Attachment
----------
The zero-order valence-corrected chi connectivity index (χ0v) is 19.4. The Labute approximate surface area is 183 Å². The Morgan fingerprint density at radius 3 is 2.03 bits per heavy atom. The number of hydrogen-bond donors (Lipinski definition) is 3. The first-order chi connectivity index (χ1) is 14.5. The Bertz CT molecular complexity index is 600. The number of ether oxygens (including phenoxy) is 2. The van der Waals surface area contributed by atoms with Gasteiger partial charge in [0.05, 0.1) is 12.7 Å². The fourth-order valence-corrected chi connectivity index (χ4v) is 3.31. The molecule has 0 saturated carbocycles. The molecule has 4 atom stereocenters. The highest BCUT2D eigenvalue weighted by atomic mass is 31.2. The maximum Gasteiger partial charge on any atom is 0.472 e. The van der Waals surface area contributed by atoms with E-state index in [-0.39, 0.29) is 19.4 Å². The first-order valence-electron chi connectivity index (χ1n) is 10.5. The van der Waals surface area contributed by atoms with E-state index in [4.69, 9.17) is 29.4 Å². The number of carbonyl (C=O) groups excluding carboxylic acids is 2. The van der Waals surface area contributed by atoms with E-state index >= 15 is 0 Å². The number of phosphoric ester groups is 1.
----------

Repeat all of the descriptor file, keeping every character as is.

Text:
The zero-order valence-corrected chi connectivity index (χ0v) is 19.4. The Labute approximate surface area is 183 Å². The Morgan fingerprint density at radius 3 is 2.03 bits per heavy atom. The number of hydrogen-bond donors (Lipinski definition) is 3. The first-order chi connectivity index (χ1) is 14.5. The Bertz CT molecular complexity index is 600. The number of ether oxygens (including phenoxy) is 2. The van der Waals surface area contributed by atoms with Gasteiger partial charge in [0.05, 0.1) is 12.7 Å². The fourth-order valence-corrected chi connectivity index (χ4v) is 3.31. The molecule has 0 saturated carbocycles. The molecule has 4 atom stereocenters. The highest BCUT2D eigenvalue weighted by atomic mass is 31.2. The maximum Gasteiger partial charge on any atom is 0.472 e. The van der Waals surface area contributed by atoms with E-state index in [-0.39, 0.29) is 19.4 Å². The first-order valence-electron chi connectivity index (χ1n) is 10.5. The van der Waals surface area contributed by atoms with E-state index in [4.69, 9.17) is 29.4 Å². The number of carbonyl (C=O) groups excluding carboxylic acids is 2. The van der Waals surface area contributed by atoms with E-state index >= 15 is 0 Å². The number of phosphoric ester groups is 1.